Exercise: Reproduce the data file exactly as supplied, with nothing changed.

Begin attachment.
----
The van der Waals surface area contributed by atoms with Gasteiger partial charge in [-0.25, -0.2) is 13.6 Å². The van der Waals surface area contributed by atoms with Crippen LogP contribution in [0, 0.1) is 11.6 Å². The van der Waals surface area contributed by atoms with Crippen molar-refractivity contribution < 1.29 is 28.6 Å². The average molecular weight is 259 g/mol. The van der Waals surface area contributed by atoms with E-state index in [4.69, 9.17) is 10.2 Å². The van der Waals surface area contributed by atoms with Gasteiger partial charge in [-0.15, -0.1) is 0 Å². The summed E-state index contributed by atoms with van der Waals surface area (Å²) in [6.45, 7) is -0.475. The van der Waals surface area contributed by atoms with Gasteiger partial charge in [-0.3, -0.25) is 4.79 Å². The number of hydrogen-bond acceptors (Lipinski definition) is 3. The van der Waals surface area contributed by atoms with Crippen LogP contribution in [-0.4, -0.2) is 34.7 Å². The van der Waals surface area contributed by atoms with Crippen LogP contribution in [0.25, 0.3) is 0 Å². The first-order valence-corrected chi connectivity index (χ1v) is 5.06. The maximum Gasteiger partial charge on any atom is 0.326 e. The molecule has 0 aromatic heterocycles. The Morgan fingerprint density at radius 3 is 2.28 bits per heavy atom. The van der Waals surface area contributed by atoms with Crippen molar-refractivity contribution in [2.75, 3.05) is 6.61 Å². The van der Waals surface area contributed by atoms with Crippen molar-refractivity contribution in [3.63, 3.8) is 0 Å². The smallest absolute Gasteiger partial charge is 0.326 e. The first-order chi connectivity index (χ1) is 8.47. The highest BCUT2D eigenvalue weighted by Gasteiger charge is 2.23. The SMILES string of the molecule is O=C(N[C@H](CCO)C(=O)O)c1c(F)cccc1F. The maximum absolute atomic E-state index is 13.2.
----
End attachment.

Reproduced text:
The van der Waals surface area contributed by atoms with Gasteiger partial charge in [-0.25, -0.2) is 13.6 Å². The van der Waals surface area contributed by atoms with Crippen LogP contribution in [0, 0.1) is 11.6 Å². The van der Waals surface area contributed by atoms with Crippen molar-refractivity contribution < 1.29 is 28.6 Å². The average molecular weight is 259 g/mol. The van der Waals surface area contributed by atoms with E-state index in [4.69, 9.17) is 10.2 Å². The van der Waals surface area contributed by atoms with Gasteiger partial charge in [-0.15, -0.1) is 0 Å². The summed E-state index contributed by atoms with van der Waals surface area (Å²) in [6.45, 7) is -0.475. The van der Waals surface area contributed by atoms with Gasteiger partial charge in [-0.3, -0.25) is 4.79 Å². The number of hydrogen-bond acceptors (Lipinski definition) is 3. The van der Waals surface area contributed by atoms with Crippen LogP contribution in [-0.4, -0.2) is 34.7 Å². The van der Waals surface area contributed by atoms with Crippen LogP contribution in [0.25, 0.3) is 0 Å². The first-order valence-corrected chi connectivity index (χ1v) is 5.06. The maximum Gasteiger partial charge on any atom is 0.326 e. The molecule has 0 aromatic heterocycles. The Morgan fingerprint density at radius 3 is 2.28 bits per heavy atom. The van der Waals surface area contributed by atoms with Crippen molar-refractivity contribution in [2.75, 3.05) is 6.61 Å². The van der Waals surface area contributed by atoms with Crippen molar-refractivity contribution in [3.63, 3.8) is 0 Å². The smallest absolute Gasteiger partial charge is 0.326 e. The first-order chi connectivity index (χ1) is 8.47. The highest BCUT2D eigenvalue weighted by Gasteiger charge is 2.23. The SMILES string of the molecule is O=C(N[C@H](CCO)C(=O)O)c1c(F)cccc1F. The maximum absolute atomic E-state index is 13.2.